What was a banksia before it was a banksia?

Susan Gourley
EXHIBITION  RUNS
   
July
   
18
 -  
July
   
29
What was a banksia before it was a banksia? challenges colonial naming practices which deliberately refuses to acknowledge prior names, therefore denying Aboriginal peoples’ occupation on their own lands.

INFORMATION

What was a banksia before it was a banksia? challenges colonial naming practices which deliberately refuses to acknowledge prior names, therefore denying Aboriginal peoples’ occupation on their own lands. The outcome “is a reduction and impoverishment of white Australian land culture which parallels the extinction and impoverishment of its biodiversity”. This work also reveals that“…[white]…Australians have a long way to go in achieving ownership and belonging…[whilst]…Aboriginal narrative patterns of naming can help to show us possibilities for a richer dialogical relationship.”

What was a banksia before it was a banksia? emerges from Gourley’s current higher degree research in visual arts. It builds upon her ongoing interest in exploring environmental issues and concerns arising from the current ecological crisis, referred to as the Anthropocene. Using this narrative, Gourley investigates Eurocentric and anthropocentric ideologies toward nature tracing back to British invasion and colonisation, revealing their impact. This is done by adopting a self-reflexive and interpretative response of belonging to a colonising culture, and informed by ecofeminist and ecological discourse. As a white Australian woman, her innovative approach to using salvaged material invites new ways of thinking about the connection to land and self, initiated by cross-cultural narratives missing from dominant forms of discourse. This is achieved by utilising the handcrafted and mimetic qualities of trompe l'oeil with the junk aesthetic of the unmonumental to question colonial history, and challenge dominant ideologies underpinning white Australian attitudes and practices toward nature.The result is an exhibition which calls for dialogue and collaboration to examine and address some of the most significant ecological and environmental questions of our time.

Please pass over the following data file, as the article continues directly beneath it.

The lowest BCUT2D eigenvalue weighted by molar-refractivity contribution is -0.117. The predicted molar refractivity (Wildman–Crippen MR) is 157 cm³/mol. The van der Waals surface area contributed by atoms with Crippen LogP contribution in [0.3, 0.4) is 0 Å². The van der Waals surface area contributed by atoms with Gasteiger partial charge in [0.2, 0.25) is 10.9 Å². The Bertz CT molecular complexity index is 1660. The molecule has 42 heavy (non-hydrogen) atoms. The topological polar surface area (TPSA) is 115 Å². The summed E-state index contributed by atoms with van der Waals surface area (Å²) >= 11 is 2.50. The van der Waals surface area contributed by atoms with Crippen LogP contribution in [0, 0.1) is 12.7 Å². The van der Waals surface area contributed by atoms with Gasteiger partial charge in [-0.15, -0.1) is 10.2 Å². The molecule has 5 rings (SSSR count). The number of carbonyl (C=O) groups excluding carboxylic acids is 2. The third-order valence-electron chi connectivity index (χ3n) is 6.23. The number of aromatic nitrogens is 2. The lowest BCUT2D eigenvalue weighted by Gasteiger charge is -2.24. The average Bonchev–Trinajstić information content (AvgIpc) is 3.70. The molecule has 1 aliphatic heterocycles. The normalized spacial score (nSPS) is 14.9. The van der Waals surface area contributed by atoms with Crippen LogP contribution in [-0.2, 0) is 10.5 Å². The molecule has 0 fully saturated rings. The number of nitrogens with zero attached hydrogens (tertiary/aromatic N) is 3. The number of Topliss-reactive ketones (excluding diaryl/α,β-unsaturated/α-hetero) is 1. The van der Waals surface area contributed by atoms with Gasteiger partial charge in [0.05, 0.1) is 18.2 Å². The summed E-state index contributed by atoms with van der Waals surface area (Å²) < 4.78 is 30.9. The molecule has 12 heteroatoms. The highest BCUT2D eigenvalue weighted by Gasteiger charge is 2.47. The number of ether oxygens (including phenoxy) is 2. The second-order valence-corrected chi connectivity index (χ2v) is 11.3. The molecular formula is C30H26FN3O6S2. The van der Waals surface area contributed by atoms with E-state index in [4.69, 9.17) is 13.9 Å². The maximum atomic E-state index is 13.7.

(Val Plumwood, Decolonising Relationships withNature, PAN, no. 2, 2002, p: 23-28).

What was a banksia before it was a banksia? challenges colonial naming practices which deliberately refuses to acknowledge prior names, therefore denying Aboriginal peoples’ occupation on their own lands. The outcome “is a reduction and impoverishment of white Australian land culture which parallels the extinction and impoverishment of its biodiversity”. This work also reveals that“…[white]…Australians have a long way to go in achieving ownership and belonging…[whilst]…Aboriginal narrative patterns of naming can help to show us possibilities for a richer dialogical relationship.”

What was a banksia before it was a banksia? emerges from Gourley’s current higher degree research in visual arts. It builds upon her ongoing interest in exploring environmental issues and concerns arising from the current ecological crisis, referred to as the Anthropocene. Using this narrative, Gourley investigates Eurocentric and anthropocentric ideologies toward nature tracing back to British invasion and colonisation, revealing their impact. This is done by adopting a self-reflexive and interpretative response of belonging to a colonising culture, and informed by ecofeminist and ecological discourse. As a white Australian woman, her innovative approach to using salvaged material invites new ways of thinking about the connection to land and self, initiated by cross-cultural narratives missing from dominant forms of discourse. This is achieved by utilising the handcrafted and mimetic qualities of trompe l'oeil with the junk aesthetic of the unmonumental to question colonial history, and challenge dominant ideologies underpinning white Australian attitudes and practices toward nature.The result is an exhibition which calls for dialogue and collaboration to examine and address some of the most significant ecological and environmental questions of our time.

(Val Plumwood, Decolonising Relationships withNature, PAN, no. 2, 2002, p: 23-28).

FEATURED  WORKS

Susan Gourley, What was a banksia before it was a banksia?, 2018, salvaged material including wire, cardboard, paper, a discarded block of hardened concrete, plus natural twine and adhesive, 50 x 35 x 40 cm

OTHER  EXHIBITIONS